Agility can become a real addiction. It’s fun, friendly and keeps you and your dog in tip-top shape. Most people’s first view of Agility comes from the coverage of Crufts each year and the agility competitions held in December in conjunction with Olympia Horse Show. However, there are more than 300 licensed Agility Shows held annually, not to mention the numerous special sponsored events which take place nationwide.
Agility Shows are fun competitions designed for the enjoyment of competitors, and to appeal to spectators. All sorts of dogs can take part.
The formal requirements for competing in a Kennel Club licensed Agility show are quite simple:
Your dog must be registered with the Kennel Club, either on the Breed Register or on the Activity Register.
Competitors taking part in any Kennel Club licensed event must familiarise themselves with the Kennel Club Rules and Regulations beforehand. The Agility Regulations can be found in the Agility and Flyball Regulations booklet.
Dogs can only enter Agility shows when they are 18 months of age or over and have been officially measured and placed in the correct height category.
You will need to have an Agility Record Book in which to record your dog’s height category and all your competition wins and clear rounds.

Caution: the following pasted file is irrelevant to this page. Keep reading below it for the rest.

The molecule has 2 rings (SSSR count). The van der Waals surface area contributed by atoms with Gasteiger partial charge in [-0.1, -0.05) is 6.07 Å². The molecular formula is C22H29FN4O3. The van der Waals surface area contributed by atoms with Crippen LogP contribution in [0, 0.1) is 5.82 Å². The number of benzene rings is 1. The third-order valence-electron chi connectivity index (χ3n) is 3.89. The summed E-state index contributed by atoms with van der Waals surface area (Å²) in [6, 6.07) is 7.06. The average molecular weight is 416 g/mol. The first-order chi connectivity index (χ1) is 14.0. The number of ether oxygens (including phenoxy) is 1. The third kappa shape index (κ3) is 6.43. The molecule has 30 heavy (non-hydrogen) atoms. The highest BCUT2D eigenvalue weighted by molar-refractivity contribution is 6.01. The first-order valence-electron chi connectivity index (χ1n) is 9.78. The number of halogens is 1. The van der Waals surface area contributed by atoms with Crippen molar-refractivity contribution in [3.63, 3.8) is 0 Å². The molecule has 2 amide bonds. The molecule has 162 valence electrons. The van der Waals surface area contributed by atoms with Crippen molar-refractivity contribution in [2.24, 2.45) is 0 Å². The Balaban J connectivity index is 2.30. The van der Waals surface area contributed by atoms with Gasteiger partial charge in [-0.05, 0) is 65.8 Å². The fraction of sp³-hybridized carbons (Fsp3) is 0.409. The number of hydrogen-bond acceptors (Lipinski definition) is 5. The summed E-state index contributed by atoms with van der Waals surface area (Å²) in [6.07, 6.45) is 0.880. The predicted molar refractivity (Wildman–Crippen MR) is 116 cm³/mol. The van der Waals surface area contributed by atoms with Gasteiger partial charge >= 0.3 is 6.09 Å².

Preparing your dog to be able to compete successfully will take a little longer than the formal requirements. It is essential that your dog is fully socialised and that you have effective control at all times, especially as your dog will be competing off-lead. For safety’s sake it is recommended that dogs do not start training on equipment until they are at least a year old.
Plenty of regular practice is essential preparation for Agility competitions, but supervised training at an Agility class is just as important. You can find trainers and classes near to you by searching www.agilitynet.com
To show your dog at Kennel Club OPEN, LIMITED OR CHAMPIONSHIP shows your dog must be registered in your name at the Kennel Club and have a Pedigree Registration number.
You can compete at COMPANION SHOWS in the appropriate class without having Kennel Club registration.
Showing can be expensive and exhausting but it is a great way to learn about the breed and get to know people who share your love of the Irish Setter.
If you have a puppy it’s a good idea to find RINGCRAFT classes in your area to get your pup used to the sort of environment he will be exposed to at a show.
Win or lose, you always take the best dog home!